tocryabout: Martin Tielli, cover of Poppy Salesman album (1602's Professor X)
I'm kind of just posting for the sake of my new Xavier icon. 1602 was disappointing storywise (I finally bought the hardcover version a few weeks ago and read it all for the first time), but the art made up for it so much. I showed it to my artist mother, who hates comics, and even she loved the look of it.

The story was a shame because the situation held so much promise. I often find when I'm reading something that I prefer the beginning to the end, the mystery to the resolution. Almost all endings disappoint me in some way, if only because it means there's now an answer to the questions the story first posed. Alias Grace was like that, because in some ways the ending is perfect: it seems to come out of nowhere but is actually perfectly in keeping with the themes and background of the whole novel. But I didn't want Grace to get out of the Warden's living-room, for her sessions with Dr. Jordan to end. I wanted the story to stay stuck in the beginning, just after the first complication is introduced.

Even Hamlet, my favourite play, has that sort of disappointing ending. Nobody likes the last scene. Nobody likes the last act -- I think the audience is happiest during the scenes after the Ghost reveals the truth but before Hamlet takes off for England. You couldn't make a whole story out of that, but it's the most enjoyable part of the play, the part that people really think of when they think of Hamlet.

Sometimes I wonder if this isn't just some function of us being ordinary people: we don't lead heroic lives, so the part of stories that we most believe is the beginning, when the problems introduce themselves. We can easily imagine the monster attacking the redshirts in the beginning, shrouded in mystery, but Beowulf actually going out to face Grendel is a bit harder to swallow.

Anyway, as I'm writing and making decisions towards the end, I find it comforting to think that even Shakespeare had to write the duel scene, and even he couldn't quite make it satisfying, but it doesn't ruin anything. The audience just stays in the first few acts, with Hamlet feigning madness and Ophelia still alive.
tocryabout: Martin Tielli, cover of Poppy Salesman album (Braaaaaaaaaaains)
Amos Oz. To Know a Woman. You need to read it. I don't know how he does it, but he manages to write about these tiny everyday mysteries that make me itch to find out the answers. I was sitting in the library going, "Whoa! What exactly is his daughter's 'condition'? Why is he putting down the garden shears to walk down the street? What's up with the real estate agent? Oh my God, man, go find out why your neighbour's wife wants to talk to you!" I couldn't put it down.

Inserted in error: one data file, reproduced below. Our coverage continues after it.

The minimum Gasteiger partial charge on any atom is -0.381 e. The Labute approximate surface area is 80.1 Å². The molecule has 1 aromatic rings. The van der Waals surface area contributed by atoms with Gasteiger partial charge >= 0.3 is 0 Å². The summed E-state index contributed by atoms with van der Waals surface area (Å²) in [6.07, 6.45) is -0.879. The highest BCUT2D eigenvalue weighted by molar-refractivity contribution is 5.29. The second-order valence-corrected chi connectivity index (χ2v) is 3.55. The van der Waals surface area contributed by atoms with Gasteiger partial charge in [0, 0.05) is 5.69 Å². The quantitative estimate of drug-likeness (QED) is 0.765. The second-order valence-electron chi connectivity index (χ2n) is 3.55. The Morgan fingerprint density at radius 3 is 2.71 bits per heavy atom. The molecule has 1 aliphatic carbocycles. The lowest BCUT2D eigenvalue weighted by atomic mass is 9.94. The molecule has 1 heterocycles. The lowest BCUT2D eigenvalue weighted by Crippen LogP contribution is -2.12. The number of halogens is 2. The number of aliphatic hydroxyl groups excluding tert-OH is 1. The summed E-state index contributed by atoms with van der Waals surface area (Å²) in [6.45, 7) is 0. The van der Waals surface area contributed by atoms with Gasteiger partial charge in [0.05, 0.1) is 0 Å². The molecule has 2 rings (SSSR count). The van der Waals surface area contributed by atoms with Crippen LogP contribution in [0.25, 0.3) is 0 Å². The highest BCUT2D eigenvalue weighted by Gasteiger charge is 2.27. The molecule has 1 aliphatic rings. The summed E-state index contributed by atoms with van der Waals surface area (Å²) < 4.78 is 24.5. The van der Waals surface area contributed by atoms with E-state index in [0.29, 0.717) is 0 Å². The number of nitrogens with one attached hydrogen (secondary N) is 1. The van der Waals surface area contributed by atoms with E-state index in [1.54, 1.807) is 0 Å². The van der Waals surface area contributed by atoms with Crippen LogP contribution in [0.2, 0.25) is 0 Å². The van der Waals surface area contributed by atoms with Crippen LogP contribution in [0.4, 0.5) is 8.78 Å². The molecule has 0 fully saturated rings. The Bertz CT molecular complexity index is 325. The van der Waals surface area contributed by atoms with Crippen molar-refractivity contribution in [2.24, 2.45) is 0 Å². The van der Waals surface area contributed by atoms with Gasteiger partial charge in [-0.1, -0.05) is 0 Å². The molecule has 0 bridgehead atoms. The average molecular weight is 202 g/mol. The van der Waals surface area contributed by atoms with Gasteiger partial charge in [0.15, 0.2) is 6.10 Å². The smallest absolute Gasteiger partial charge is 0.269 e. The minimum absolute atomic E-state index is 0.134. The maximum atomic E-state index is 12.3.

I had previously read and loved Oz's Fima, but this is even better. Amos Oz makes me want to learn Hebrew. He's my new novelist hero. I want to have book-babies with him.
tocryabout: Martin Tielli, cover of Poppy Salesman album (Default)
Am I a nerd? Before you answer, let me mention this: I'm currently reading two books on the Charlottetown Accords. AND LOVING IT.

The first is Pierre Trudeau's long speech (with question period!) "A Mess That Deserves a Big 'No'", and you have to love a book with a title like that. It's all full of typos and the publisher claims the gov't of Quebec tried to suppress it. Even though the speech was, y'know, televised. Anyway, Trudeau is love. Love, constitutional-law-style.

The second is Joel Bakan's Just Words: Constitutional Rights and Social Wrongs. This is more serious, and I'm mainly reading it for story research, but he quotes Martin Buber sometimes and I'm all, "Sweet, Buber is the shit."

It also occurs to me that I really fucked up the timeline with regards to Joel's father in the backstory. If he's in his early sixties, it's really unlikely that he's been a senator for all of Joel's life. I mentioned a stint in the House of Commons, but how many backbencher MP's get a Senate post when they leave? Zero (okay, it could happen, but it's unlikely). Probably he was a cabinet minister who lost his seat in a nasty election.

Making sausage, people. Timelines always screw me up -- I can totally see how Shakespeare ended up making Hamlet 30 years old by accident. This is also why I hate trying to follow canon, particularly comicverse.
tocryabout: Martin Tielli, cover of Poppy Salesman album (Joel Plaskett)
Chapter 8, Blackburn Hamlet, is done. (Read from the beginning)

Also, I just finished reading Leonard Cohen's Beautiful Losers. The good news: it can still provoke a reaction, after 40 years, and it is readable. Not every hippy po-mo novel can say that for itself. The bad news: F. still comes off as a disgusting, inconsistent bully. And he's your hero. I found the unnamed narrator much more sympathetic, at least until the end when Cohen decided to make him a pedophile. WTF, Leonard? No. Just -- no.

The Kateri Tekakwitha plot is intriguing, though, and Cohen does produce real insight with it (particularly the Mohawk journey of the dead). The separatiste plot feels more tacked on, less honest. I didn't even realise the characters were supposed to be French themselves until halfway through. (This is one pitfall of not naming your characters.) The truest moment in it is when F. confesses that he envied his friend, who understood suffering, who had power in his weakness. That's a Canadian literature moment.

But I confess that I'm still amazed and delighted when I read about someplace I've been. Rue Ste-Catherine! Kahnawake! It almost makes up for the line where F. praises the rape of a 13-year-old girl. Almost.

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tocryabout: Martin Tielli, cover of Poppy Salesman album (Default)
F.A. MacNeil

October 2015

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